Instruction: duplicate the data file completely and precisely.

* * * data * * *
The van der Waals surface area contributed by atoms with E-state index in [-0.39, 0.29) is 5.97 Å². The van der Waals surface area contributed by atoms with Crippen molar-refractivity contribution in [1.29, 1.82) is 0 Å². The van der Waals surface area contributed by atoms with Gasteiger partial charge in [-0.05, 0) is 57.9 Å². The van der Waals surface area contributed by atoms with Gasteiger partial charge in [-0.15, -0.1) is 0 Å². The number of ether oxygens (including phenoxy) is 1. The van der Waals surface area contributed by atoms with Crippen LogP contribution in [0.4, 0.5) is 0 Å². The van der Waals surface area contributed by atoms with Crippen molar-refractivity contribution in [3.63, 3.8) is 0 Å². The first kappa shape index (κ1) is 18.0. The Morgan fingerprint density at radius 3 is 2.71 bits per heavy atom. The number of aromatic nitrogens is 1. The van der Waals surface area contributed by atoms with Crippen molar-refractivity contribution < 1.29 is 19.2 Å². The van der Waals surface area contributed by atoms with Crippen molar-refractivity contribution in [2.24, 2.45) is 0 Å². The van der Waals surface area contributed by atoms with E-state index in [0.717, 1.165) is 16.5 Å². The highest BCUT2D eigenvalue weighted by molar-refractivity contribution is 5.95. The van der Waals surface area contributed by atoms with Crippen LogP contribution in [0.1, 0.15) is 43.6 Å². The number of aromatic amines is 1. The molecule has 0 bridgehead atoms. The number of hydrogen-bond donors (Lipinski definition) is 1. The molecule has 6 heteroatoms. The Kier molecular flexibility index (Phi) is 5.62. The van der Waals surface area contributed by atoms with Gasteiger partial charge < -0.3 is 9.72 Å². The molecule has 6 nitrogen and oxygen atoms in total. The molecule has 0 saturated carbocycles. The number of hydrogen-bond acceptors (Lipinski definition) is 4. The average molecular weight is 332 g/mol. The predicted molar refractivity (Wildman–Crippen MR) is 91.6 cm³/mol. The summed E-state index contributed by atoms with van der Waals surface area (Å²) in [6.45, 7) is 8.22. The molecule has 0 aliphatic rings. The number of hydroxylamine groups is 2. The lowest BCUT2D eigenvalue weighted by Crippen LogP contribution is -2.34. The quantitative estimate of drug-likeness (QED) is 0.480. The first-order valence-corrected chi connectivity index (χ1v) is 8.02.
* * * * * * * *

The van der Waals surface area contributed by atoms with E-state index in [-0.39, 0.29) is 5.97 Å². The van der Waals surface area contributed by atoms with Crippen molar-refractivity contribution in [1.29, 1.82) is 0 Å². The van der Waals surface area contributed by atoms with Gasteiger partial charge in [-0.05, 0) is 57.9 Å². The van der Waals surface area contributed by atoms with Gasteiger partial charge in [-0.15, -0.1) is 0 Å². The number of ether oxygens (including phenoxy) is 1. The van der Waals surface area contributed by atoms with Crippen LogP contribution in [0.4, 0.5) is 0 Å². The van der Waals surface area contributed by atoms with Crippen molar-refractivity contribution in [3.63, 3.8) is 0 Å². The first kappa shape index (κ1) is 18.0. The Morgan fingerprint density at radius 3 is 2.71 bits per heavy atom. The number of aromatic nitrogens is 1. The van der Waals surface area contributed by atoms with Crippen molar-refractivity contribution < 1.29 is 19.2 Å². The van der Waals surface area contributed by atoms with Crippen molar-refractivity contribution in [2.24, 2.45) is 0 Å². The van der Waals surface area contributed by atoms with E-state index in [0.717, 1.165) is 16.5 Å². The highest BCUT2D eigenvalue weighted by molar-refractivity contribution is 5.95. The van der Waals surface area contributed by atoms with Crippen LogP contribution in [0.1, 0.15) is 43.6 Å². The number of aromatic amines is 1. The molecule has 0 bridgehead atoms. The number of hydrogen-bond donors (Lipinski definition) is 1. The molecule has 6 heteroatoms. The Kier molecular flexibility index (Phi) is 5.62. The van der Waals surface area contributed by atoms with Gasteiger partial charge < -0.3 is 9.72 Å². The molecule has 6 nitrogen and oxygen atoms in total. The molecule has 0 saturated carbocycles. The number of hydrogen-bond acceptors (Lipinski definition) is 4. The average molecular weight is 332 g/mol. The predicted molar refractivity (Wildman–Crippen MR) is 91.6 cm³/mol. The summed E-state index contributed by atoms with van der Waals surface area (Å²) in [6.45, 7) is 8.22. The molecule has 0 aliphatic rings. The number of hydroxylamine groups is 2. The lowest BCUT2D eigenvalue weighted by Crippen LogP contribution is -2.34. The quantitative estimate of drug-likeness (QED) is 0.480. The first-order valence-corrected chi connectivity index (χ1v) is 8.02.